Few breeds are more demanding of their owner's energy and attention than the German Shorthaired Pointer. This talented hunting dog is energetic, strong and challenging. He's a natural in high-drive dog sports and a perfect companion (overall health permitting, of course) for long runs and strenuous hikes. German Shorthairs require daily sessions of heart-pumping exercise and plenty of training to keep them under control

7. JRT
He digs, he barks, he runs, he jumps. The Jack Russell (or Parson Russell if you live on the AKC side of the fence) is hardwired to be active and needs a full-time activity director to keep him busy in constructive, and not destructive, ways. He does best when he is kept busy hunting rats on a farm or competing in terrier races and earthdog tests. Jack Russells can even make great jogging partners, but some joint and neuromuscular problems can occur in the breed, so get a healthy go-ahead from your vet first.

8. Poodle
People say they don't shed and they're hypoallergenic. That's the 411 that most people get about this glamorous and brainy breed. Spoiler alert: Poodles do shed - with loose hairs becoming entangled with other hair if not brushed out - and they are not hypoallergenic. But they are adorable! That beautiful curly coat also requires visits to a professional groomer every six to eight weeks. During adolescence, the maturing coat must be brushed daily to prevent mats.

9. Labrador
It was probably a Lab who inspired the saying "A tired dog is a good dog." Plan to teach your Lab tricks, and get him involved in dog sports if you don't want to see just how much destruction he can do when he's bored. Some Labs even make great jogging partners, but hip dysplasia is prominent in the breed, so get him checked by your vet before hitting the running trails. Need a reminder as to why you need to provide structured activities for your Labrador from day one? We have one word: Marley.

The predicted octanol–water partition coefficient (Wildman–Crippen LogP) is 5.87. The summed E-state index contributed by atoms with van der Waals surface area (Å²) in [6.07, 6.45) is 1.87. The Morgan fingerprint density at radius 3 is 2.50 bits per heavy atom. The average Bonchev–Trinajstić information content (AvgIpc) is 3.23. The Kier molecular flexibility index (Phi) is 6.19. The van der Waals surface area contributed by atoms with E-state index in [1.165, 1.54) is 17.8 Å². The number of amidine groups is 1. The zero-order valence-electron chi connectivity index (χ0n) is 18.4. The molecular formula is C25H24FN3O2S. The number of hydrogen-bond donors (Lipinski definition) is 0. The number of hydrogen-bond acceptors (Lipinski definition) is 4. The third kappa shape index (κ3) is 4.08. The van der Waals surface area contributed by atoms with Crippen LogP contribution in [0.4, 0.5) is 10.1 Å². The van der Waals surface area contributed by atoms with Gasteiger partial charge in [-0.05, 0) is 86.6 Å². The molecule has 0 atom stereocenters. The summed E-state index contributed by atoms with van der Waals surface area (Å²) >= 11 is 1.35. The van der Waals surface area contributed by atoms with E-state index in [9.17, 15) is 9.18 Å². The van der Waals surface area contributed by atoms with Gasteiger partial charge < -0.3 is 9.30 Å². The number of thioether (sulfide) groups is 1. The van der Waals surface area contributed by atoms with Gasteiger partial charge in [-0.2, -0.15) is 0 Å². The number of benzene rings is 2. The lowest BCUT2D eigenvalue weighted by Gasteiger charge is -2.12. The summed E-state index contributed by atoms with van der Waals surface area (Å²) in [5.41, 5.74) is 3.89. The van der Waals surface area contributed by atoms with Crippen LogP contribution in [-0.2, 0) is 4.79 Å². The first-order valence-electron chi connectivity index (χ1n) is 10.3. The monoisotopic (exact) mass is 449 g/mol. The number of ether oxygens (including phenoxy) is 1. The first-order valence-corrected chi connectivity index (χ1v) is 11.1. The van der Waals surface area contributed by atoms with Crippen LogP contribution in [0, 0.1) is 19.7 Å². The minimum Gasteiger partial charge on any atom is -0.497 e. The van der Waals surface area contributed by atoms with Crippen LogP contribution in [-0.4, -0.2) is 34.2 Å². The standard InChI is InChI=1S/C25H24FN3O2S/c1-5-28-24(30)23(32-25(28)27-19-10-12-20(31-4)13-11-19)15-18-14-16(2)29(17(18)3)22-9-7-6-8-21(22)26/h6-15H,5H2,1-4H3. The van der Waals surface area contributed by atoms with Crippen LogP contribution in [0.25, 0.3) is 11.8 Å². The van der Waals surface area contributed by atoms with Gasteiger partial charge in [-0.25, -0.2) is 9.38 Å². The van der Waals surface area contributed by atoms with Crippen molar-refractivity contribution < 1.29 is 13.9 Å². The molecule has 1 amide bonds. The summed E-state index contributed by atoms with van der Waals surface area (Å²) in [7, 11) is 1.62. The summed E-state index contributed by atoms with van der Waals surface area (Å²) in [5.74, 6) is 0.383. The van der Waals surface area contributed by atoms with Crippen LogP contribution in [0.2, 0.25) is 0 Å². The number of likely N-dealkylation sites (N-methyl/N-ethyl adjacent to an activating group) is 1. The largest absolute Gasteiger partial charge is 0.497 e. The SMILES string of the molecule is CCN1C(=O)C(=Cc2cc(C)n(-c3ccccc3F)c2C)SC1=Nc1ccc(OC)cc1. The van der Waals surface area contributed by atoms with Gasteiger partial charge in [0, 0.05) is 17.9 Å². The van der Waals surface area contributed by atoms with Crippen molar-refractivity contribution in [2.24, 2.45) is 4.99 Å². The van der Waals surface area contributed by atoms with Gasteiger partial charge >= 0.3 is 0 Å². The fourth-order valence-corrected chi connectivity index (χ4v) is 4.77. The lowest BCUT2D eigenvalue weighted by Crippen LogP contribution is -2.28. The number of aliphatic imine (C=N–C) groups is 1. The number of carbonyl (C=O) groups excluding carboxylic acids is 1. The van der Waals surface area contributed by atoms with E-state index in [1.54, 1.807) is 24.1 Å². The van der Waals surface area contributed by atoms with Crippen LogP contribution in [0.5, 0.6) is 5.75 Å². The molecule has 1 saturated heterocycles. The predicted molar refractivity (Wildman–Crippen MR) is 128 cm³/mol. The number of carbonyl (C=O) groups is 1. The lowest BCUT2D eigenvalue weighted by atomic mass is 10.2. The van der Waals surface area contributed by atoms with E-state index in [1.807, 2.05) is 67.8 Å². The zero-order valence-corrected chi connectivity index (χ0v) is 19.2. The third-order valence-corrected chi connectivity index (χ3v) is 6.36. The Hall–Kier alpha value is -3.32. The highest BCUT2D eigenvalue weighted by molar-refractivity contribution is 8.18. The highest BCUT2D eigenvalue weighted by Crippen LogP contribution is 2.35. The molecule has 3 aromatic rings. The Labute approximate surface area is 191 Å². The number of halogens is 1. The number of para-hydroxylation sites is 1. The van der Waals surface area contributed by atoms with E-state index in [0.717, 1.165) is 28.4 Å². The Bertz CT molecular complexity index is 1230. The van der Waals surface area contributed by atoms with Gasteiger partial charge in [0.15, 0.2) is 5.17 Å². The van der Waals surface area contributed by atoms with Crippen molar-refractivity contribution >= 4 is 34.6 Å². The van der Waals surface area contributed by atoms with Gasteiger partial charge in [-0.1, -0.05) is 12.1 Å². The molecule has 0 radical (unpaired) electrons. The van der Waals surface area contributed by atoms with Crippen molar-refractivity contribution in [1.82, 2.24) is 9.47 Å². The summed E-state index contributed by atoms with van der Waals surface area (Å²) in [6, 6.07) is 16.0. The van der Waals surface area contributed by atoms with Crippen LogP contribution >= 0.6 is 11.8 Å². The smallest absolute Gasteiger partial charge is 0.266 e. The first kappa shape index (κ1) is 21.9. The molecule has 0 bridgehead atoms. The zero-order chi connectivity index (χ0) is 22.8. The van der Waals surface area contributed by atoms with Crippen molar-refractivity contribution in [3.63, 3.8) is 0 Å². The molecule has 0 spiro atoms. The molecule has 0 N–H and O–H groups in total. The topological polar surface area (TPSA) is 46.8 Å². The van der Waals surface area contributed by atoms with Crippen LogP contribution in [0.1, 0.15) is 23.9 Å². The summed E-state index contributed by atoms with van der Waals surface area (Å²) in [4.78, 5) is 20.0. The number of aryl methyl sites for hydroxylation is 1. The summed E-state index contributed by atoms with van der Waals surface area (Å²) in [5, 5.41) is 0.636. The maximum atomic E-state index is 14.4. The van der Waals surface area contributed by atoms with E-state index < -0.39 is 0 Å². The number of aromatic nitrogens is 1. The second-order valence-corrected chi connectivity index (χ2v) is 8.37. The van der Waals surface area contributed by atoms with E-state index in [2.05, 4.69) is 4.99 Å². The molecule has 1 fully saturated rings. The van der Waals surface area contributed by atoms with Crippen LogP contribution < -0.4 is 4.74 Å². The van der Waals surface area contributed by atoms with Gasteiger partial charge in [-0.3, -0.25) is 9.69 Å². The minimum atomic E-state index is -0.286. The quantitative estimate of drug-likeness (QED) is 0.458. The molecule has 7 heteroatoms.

10. Yorkie
The spunky Yorkshire Terrier has a lot going for him, but his beautiful coat is high-maintenance, even if clipped short. A Yorkie with a long coat requires daily brushing and weekly baths. A Yorkie with a short "puppy" clip also needs frequent brushing and bathing, along with regular visits to a professional groomer to have the coat trimmed. Yorkies don't shed much compared with some other dogs, but they aren't hypoallergenic.
- http://shine.yahoo.com/photos/10-mos...dog-slideshow/


Agree? Disagree?
What would your list look like?

I have gotten like 3 emails from family members about this article because aussies are on it and the article was on the front page of yahoo lol so I figured it might be interesting to get some forum input
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Old 04-04-2012, 10:56 PM
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Their list confuses me. It seems they've got high maintenance regarding coat care and energy requirements meshed together...
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Old 04-04-2012, 10:58 PM
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Originally Posted by MericoX View Post
Their list confuses me. It seems they've got high maintenance regarding coat care and energy requirements meshed together...
And because of that I'm flabbergasted that shelties aren't on the list...
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Old 04-04-2012, 10:59 PM